We've all heard of the mortgage crisis, which has effected Milwaukee and the surrounding area along with the rest of the country. Experts now predict the next wave of financial calamity may come from the tremendous amount of student loans held by Americans who can't find jobs that will pay enough to pay them off. No one wants to be in that situation, and Farnoosh Torabi has some advice below that may help you avoid the student loan bubble.
Recent graduate Greg Serrao saved nearly $150,000 earning his college degree by attending one of the country's tuition-free universities.
The 23-year-old just finished his degree at Cooper Union in New York City, where tuition is technically listed as $37,500 per year. But for the approximate 8% of applicants who get accepted each year, that cost disappears, thanks to a four-year scholarship.
"I still had to pay for room and board, which can be expensive living in New York City, but tuition was covered fully by the scholarship. Other students...went completely for free either by working as a resident assistant in exchange for free housing, qualifying for scholarships or by living at home," says Serrao.
On the country's shortlist of colleges and universities offering free tuition, there's Alice Lloyd College in Kentucky, Curtis Institute of Music in Pennsylvania, Deep Springs College in California and St. Louis Christian College in Missouri.
Staying on top of the news may also help you come across free tuition opportunities. For example, a quick news search of 'free college tuition' leads to an announcement called 'Michigan 2020,' a new plan in 2012 that gives the state's resident high school seniors a $9,500 grant each year - roughly the cost of attending a local state school or community college.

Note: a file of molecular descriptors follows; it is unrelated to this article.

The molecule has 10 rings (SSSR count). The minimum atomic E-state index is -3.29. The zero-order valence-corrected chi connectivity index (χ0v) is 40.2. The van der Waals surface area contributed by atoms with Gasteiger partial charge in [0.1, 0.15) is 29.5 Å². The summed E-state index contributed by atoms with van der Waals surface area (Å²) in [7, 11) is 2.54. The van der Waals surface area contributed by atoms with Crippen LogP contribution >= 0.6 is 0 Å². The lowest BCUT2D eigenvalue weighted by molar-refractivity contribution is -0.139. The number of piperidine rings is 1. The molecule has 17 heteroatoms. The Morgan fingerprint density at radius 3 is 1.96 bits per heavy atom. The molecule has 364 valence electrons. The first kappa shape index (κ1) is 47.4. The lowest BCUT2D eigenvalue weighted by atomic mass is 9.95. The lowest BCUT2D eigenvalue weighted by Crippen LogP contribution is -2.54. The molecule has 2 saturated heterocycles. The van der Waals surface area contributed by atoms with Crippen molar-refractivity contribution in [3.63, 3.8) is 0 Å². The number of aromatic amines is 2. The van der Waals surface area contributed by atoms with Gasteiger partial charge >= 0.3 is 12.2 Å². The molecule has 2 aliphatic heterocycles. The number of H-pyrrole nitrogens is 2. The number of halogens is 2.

Watch For Full Scholarships at New Schools
Keep an eye out for brand new institutions offering inaugural classes where they lure in students with free tuition deals. For example, after going out of business in 2008, Antioch College in Ohio re-launched its curriculum last year and now promises a 4-year tuition scholarship to the fall classes in 2012, 2013 and 2014, a savings of more than $100,000.
Cast a Wide Scholarship Net
If your dream school doesn't offer a full scholarship like Antioch, remember there are millions of dollars worth of other academic scholarships awarded each year. To win as much as possible, you need to act fast and cast a wide net.
"People should start searching for scholarships as soon as possible. Don't wait until the spring of your senior year in high school because by then you'll have missed half the deadlines during the senior year alone," says Mark Kantrowitz, founder of FinAid.org and author of the book, Secrets to Winning a Scholarship (CreateSpace, $9.95).
One myth many have about scholarships, says Kantrowitz, is that you need to be a top student or have years of community service to qualify. Not true. The AXA Achievement Scholarship, for example, doesn't require straight A's, and winners receive up to $25,000. Other generous scholarships include the Intel Science Talent Search, where the top award is $100,000, and the Coca-Cola Scholars Program, which gives $20,000 to the top 50 finalists.
"You also want to apply for every scholarship for which you're eligible. It's a bit of a numbers game," adds Kantrowitz. "Even among the most talented students, winning involves a bit of luck, not just skill."
Check out free scholarship databases online at Fastweb.com and Scholarships.com.
Join the Army
One final strategy for those seeking free tuition is to join the army. It's not for everyone, but there are various armed forces colleges that charge no tuition in exchange for active service after graduation, including: The U.S. Military Academy, the U.S. Naval Academy and the U.S. Merchant Marine Academy.
If you are struggling with student loans contact Miller and Miller today. While we can't eliminate through bankruptcy there are options which can provide you the relief you need. With offices in Milwaukee, Germantown, and Kenosha, Miller and Miller is only a short drive away.